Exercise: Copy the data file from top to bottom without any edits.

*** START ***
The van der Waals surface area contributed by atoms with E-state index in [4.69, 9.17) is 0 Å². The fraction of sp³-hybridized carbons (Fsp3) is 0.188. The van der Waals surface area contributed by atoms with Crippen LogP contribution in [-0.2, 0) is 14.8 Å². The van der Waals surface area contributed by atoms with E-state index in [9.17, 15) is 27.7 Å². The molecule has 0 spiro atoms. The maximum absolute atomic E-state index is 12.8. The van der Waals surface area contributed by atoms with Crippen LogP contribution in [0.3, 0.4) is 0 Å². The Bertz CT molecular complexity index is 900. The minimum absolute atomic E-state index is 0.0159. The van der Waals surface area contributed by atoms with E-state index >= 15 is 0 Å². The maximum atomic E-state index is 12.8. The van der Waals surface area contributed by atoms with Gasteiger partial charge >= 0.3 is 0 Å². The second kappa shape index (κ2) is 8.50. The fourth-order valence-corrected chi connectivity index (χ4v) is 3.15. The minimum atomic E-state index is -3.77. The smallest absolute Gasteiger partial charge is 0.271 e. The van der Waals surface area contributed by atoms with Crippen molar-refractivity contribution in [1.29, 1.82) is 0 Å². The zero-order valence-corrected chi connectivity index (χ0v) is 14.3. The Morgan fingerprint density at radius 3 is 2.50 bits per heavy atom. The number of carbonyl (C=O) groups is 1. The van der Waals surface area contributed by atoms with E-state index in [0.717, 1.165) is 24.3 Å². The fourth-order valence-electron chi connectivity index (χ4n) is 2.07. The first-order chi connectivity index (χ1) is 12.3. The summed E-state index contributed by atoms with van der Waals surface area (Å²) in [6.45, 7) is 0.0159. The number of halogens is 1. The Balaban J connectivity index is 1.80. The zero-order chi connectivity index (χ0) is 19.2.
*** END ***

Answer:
The van der Waals surface area contributed by atoms with E-state index in [4.69, 9.17) is 0 Å². The fraction of sp³-hybridized carbons (Fsp3) is 0.188. The van der Waals surface area contributed by atoms with Crippen LogP contribution in [-0.2, 0) is 14.8 Å². The van der Waals surface area contributed by atoms with E-state index in [9.17, 15) is 27.7 Å². The molecule has 0 spiro atoms. The maximum absolute atomic E-state index is 12.8. The van der Waals surface area contributed by atoms with Crippen LogP contribution in [0.3, 0.4) is 0 Å². The Bertz CT molecular complexity index is 900. The minimum absolute atomic E-state index is 0.0159. The van der Waals surface area contributed by atoms with E-state index >= 15 is 0 Å². The maximum atomic E-state index is 12.8. The van der Waals surface area contributed by atoms with Gasteiger partial charge >= 0.3 is 0 Å². The second kappa shape index (κ2) is 8.50. The fourth-order valence-corrected chi connectivity index (χ4v) is 3.15. The minimum atomic E-state index is -3.77. The smallest absolute Gasteiger partial charge is 0.271 e. The van der Waals surface area contributed by atoms with Crippen molar-refractivity contribution in [1.29, 1.82) is 0 Å². The zero-order valence-corrected chi connectivity index (χ0v) is 14.3. The Morgan fingerprint density at radius 3 is 2.50 bits per heavy atom. The number of carbonyl (C=O) groups is 1. The van der Waals surface area contributed by atoms with E-state index in [0.717, 1.165) is 24.3 Å². The fourth-order valence-electron chi connectivity index (χ4n) is 2.07. The first-order chi connectivity index (χ1) is 12.3. The summed E-state index contributed by atoms with van der Waals surface area (Å²) in [6.45, 7) is 0.0159. The number of halogens is 1. The Balaban J connectivity index is 1.80. The zero-order chi connectivity index (χ0) is 19.2.